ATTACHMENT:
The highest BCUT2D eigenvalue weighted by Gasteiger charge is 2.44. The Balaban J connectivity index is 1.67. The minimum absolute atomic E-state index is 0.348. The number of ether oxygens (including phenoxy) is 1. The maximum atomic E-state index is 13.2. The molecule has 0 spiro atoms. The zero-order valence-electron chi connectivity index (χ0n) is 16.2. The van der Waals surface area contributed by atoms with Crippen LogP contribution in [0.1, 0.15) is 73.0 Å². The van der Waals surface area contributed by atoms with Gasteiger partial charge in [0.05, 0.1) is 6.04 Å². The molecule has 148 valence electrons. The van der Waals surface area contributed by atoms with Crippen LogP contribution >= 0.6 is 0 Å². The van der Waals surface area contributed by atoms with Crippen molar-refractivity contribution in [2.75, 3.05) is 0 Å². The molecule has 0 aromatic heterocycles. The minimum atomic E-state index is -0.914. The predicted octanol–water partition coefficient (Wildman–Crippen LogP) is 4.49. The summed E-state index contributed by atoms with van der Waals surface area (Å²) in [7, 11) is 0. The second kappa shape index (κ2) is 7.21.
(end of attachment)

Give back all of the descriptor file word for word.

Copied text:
The highest BCUT2D eigenvalue weighted by Gasteiger charge is 2.44. The Balaban J connectivity index is 1.67. The minimum absolute atomic E-state index is 0.348. The number of ether oxygens (including phenoxy) is 1. The maximum atomic E-state index is 13.2. The molecule has 0 spiro atoms. The zero-order valence-electron chi connectivity index (χ0n) is 16.2. The van der Waals surface area contributed by atoms with Crippen LogP contribution in [0.1, 0.15) is 73.0 Å². The van der Waals surface area contributed by atoms with Gasteiger partial charge in [0.05, 0.1) is 6.04 Å². The molecule has 148 valence electrons. The van der Waals surface area contributed by atoms with Crippen LogP contribution >= 0.6 is 0 Å². The van der Waals surface area contributed by atoms with Crippen molar-refractivity contribution in [2.75, 3.05) is 0 Å². The molecule has 0 aromatic heterocycles. The minimum atomic E-state index is -0.914. The predicted octanol–water partition coefficient (Wildman–Crippen LogP) is 4.49. The summed E-state index contributed by atoms with van der Waals surface area (Å²) in [7, 11) is 0. The second kappa shape index (κ2) is 7.21.